By rooting the figures in history, war and violent emotion, they are rendered as distinctly other to the female reader. This separation appears in the last stanza of the poem, as “the vision fades like some sad dream, / And new-born splendour decks once more the scene” (33-34). The gentle, sad fading of the imagined scenes feminizes the viewer and the diminutive figures of the engraving, drawing attention to the female gaze. The gallery and the poem become a safe vantage point for a female audience to witness the power and horror of war. Hoagwood and Ledbetter argue that the overt sensuality typical of Keepsake illustrations offers opportunities for readers to explore a “vicarious sensuality” through the subversion of the male gaze (100). Similarly, the contrast between the engraving and the verse of “The Gallery of Diana at Fontainbleau” highlights the female gaze and its pursuit of sensational escapism through the masculinised other. Instead of feminine sexuality, the desired foreign experience is the violent passion of war.




“The Gallery of Diana at Fontainbleau”

By The Countess of Blessington

A warrior king decreed this hall should rise

To tell posterity his deeds in war

Upon its pictured walls, and not alone

His prowess but his love commemorate:

For ‘neath the veil of allegory shone

His passion for his peerless Gabrielle.[1]

And those who glanced at battles bravely fought

By him who shunn’d no danger where bright fame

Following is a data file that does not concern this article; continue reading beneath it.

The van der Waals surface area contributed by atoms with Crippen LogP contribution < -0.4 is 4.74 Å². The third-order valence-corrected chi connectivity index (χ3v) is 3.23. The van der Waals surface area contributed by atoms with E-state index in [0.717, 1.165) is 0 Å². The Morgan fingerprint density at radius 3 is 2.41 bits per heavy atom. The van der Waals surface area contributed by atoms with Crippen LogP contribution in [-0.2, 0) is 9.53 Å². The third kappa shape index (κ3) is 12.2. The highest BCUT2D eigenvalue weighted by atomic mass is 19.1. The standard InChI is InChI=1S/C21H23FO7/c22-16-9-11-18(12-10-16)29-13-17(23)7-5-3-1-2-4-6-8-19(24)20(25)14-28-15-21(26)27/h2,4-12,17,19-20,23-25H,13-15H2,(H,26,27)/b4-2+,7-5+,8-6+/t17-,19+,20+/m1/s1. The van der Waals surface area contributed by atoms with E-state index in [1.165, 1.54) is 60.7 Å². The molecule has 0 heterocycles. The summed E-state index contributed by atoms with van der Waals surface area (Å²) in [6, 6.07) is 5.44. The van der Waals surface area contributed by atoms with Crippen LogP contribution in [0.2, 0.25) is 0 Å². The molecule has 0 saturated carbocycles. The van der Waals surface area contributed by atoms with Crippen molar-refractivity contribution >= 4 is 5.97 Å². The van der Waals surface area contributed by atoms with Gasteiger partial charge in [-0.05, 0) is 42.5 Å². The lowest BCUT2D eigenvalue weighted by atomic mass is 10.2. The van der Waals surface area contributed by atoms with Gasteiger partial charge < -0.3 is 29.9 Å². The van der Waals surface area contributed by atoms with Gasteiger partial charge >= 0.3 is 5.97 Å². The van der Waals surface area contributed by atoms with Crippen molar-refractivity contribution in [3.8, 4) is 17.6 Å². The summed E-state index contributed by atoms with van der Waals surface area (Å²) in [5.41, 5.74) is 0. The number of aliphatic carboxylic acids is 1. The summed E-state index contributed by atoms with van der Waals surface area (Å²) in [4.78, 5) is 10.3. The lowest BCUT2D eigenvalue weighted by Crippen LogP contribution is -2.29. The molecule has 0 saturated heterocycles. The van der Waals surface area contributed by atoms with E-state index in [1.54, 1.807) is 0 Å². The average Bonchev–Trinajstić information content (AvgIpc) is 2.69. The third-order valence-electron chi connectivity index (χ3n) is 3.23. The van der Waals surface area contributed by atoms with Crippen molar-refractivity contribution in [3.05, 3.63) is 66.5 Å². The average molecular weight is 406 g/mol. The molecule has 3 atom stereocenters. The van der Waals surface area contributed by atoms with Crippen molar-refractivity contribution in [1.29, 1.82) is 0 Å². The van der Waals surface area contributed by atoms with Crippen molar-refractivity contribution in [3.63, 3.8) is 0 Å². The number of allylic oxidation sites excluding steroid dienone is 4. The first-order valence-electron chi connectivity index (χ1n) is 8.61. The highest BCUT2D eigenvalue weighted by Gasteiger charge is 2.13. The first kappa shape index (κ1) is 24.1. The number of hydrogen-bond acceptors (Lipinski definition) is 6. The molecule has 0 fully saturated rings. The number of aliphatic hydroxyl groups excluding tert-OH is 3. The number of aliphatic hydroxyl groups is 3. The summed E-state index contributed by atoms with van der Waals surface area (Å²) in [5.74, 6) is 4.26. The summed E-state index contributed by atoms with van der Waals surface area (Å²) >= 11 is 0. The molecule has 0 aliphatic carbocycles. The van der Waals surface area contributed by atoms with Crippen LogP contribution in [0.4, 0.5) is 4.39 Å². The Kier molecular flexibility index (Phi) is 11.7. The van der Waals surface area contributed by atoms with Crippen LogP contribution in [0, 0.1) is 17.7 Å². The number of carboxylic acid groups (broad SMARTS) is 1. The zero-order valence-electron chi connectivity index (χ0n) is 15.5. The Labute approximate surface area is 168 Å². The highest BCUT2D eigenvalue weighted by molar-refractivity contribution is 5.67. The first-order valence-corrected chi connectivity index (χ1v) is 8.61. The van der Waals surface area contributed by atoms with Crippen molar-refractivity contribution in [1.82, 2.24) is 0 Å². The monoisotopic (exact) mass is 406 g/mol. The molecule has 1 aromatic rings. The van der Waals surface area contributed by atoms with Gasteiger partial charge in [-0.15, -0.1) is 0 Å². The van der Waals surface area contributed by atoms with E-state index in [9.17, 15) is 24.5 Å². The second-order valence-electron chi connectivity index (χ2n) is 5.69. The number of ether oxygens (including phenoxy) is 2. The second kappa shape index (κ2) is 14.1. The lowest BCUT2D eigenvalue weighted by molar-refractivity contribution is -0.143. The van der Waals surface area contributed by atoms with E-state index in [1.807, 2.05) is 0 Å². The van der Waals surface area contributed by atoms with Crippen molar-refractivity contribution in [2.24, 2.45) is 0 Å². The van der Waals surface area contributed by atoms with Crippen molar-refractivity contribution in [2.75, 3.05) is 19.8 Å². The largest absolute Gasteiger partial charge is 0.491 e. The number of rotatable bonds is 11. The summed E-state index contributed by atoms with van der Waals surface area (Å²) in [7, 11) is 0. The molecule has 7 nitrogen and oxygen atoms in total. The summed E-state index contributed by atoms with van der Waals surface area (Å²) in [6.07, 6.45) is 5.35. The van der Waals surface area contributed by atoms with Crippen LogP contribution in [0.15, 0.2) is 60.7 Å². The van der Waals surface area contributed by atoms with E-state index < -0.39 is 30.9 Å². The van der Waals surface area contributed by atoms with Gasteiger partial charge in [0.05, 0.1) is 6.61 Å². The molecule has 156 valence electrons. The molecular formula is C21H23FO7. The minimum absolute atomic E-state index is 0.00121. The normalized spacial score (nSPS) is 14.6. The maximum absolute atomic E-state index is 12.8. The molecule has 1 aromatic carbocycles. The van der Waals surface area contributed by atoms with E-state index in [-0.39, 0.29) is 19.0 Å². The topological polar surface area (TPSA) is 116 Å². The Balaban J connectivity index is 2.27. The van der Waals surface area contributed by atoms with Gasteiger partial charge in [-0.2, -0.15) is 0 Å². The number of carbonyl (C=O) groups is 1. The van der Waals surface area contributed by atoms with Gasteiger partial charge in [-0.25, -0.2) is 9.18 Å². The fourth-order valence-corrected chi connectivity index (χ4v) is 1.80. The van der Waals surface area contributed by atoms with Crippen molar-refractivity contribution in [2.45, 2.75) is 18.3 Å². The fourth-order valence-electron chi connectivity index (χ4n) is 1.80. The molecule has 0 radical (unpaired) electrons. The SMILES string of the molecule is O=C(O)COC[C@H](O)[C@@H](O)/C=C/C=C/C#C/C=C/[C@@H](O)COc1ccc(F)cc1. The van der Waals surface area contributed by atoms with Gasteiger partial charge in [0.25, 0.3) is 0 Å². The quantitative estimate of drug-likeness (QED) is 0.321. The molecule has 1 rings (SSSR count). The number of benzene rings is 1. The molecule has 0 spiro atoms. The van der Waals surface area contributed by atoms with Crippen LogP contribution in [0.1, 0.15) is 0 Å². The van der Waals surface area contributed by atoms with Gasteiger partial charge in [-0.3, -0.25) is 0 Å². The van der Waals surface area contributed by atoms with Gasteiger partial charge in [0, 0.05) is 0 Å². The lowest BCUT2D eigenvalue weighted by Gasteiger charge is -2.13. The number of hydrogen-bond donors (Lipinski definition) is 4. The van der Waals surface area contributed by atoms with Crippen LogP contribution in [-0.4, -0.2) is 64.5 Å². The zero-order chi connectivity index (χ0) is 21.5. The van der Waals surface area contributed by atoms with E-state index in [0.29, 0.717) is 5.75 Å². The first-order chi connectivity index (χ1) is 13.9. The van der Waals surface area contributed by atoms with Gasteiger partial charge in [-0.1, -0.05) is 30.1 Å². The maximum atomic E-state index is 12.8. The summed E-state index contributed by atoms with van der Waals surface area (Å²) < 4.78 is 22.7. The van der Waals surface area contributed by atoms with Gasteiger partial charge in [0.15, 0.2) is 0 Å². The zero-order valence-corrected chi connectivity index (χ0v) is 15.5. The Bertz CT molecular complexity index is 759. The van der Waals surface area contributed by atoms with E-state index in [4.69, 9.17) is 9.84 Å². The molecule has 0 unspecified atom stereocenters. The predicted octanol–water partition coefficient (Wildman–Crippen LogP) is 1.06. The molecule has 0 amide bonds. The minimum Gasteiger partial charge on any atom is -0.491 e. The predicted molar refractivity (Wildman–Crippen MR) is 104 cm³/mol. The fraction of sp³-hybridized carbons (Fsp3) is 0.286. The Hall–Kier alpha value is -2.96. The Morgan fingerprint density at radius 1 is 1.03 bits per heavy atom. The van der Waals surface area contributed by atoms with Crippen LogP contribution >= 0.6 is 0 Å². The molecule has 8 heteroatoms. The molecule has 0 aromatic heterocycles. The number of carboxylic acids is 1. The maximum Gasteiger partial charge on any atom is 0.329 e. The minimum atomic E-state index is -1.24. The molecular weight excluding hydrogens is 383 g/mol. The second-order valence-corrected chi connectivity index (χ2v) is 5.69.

Might be the guerdon, learn’d to pardon soon

The single weakness in a knight so bold.

What memories awake when we behold

This gallery! Here Monaldeschi’s blood

Crimson’d the floor by her[2] command, whose heart

Belied her sex, when, deaf to pity’s voice,

She heeded not his cries for mercy urg’d

When, madden’d by the fear of coming death,

He knelt, he pray’d, and wept in abject fear,

And met but stern reproach and stinging scorn.

O! shame that she who could resign a throne

Could not subdue her own tyrannic will!

*  *  * * * *

And here he[3] came, when, wild ambition foil’d,

Vict’ry no longer hover’d o’er his crest,

And nations arm’d against him vengeance sword

For past humiliation, when they paid

Servile obedience to their conqueror’s law

Ere fortune frown’d upon her fav’rite son.

What bitter pangs were his as now reveal’d

Ingratitude stood forth all unabash’d

And friends were few. His guards, whom long he led

To glory, conquer’d now by grief, shed tears

As they received his earnest fond farewell,

Whom as a god they worshipp’d in their hearts!

*  *  * * * *

‘Tis past—the vision fades like some sad dream,

And new-born splendour decks once more the scene.


Works Cited

Blessington, Countess of. “The Gallery of Diana at Fontainbleau.” Keepsake. Ed. The Countess of Blessington. London: David Bogue, 1848. Print.

Erickson, Lee. The Economy of Literary Form: English Literature and the Industrialization of Publishing, 1800-1850. Baltimore: Johns Hopkins UP, 1996. Print.

Hawkins, Ann R. “The Portrait, the Beauty, and the Book: Celebrity and the Countess of Blessington.” Women Writers and the Artifacts of Celebrity in the Long Nineteenth Century. Ed. Ann R. Hawkins and Maura Ives. Burlington: Ashgate, 2012. 49-78. Print.

Hoagwood, Terrance Allan, and Kathryn Ledbetter. Colour’d Shadows. New York: Palgrave MacMillan, 2005. Palgrave Connect. Web. 30 Oct. 2013

Kooistra, Lorraine Janzen. “Poetry and Illustration.” A Companion to Victorian Poetry. Ed. Richard Cronin, Alison Chapman and Antony H. Harrison. Malden: Blackwell, 2002. 392-418. Print.

[1] The gallery of Diana was constructed by order of Henry the Fourth, and was decorated by pictures representing the battles he had gained as well as by allegorical subjects bearing allusion to his passion for the fair Gabrielle, painted by Ambroise Debois.

[2] The Queen Christina of Sweden.

[3] The Emperor Napoleon.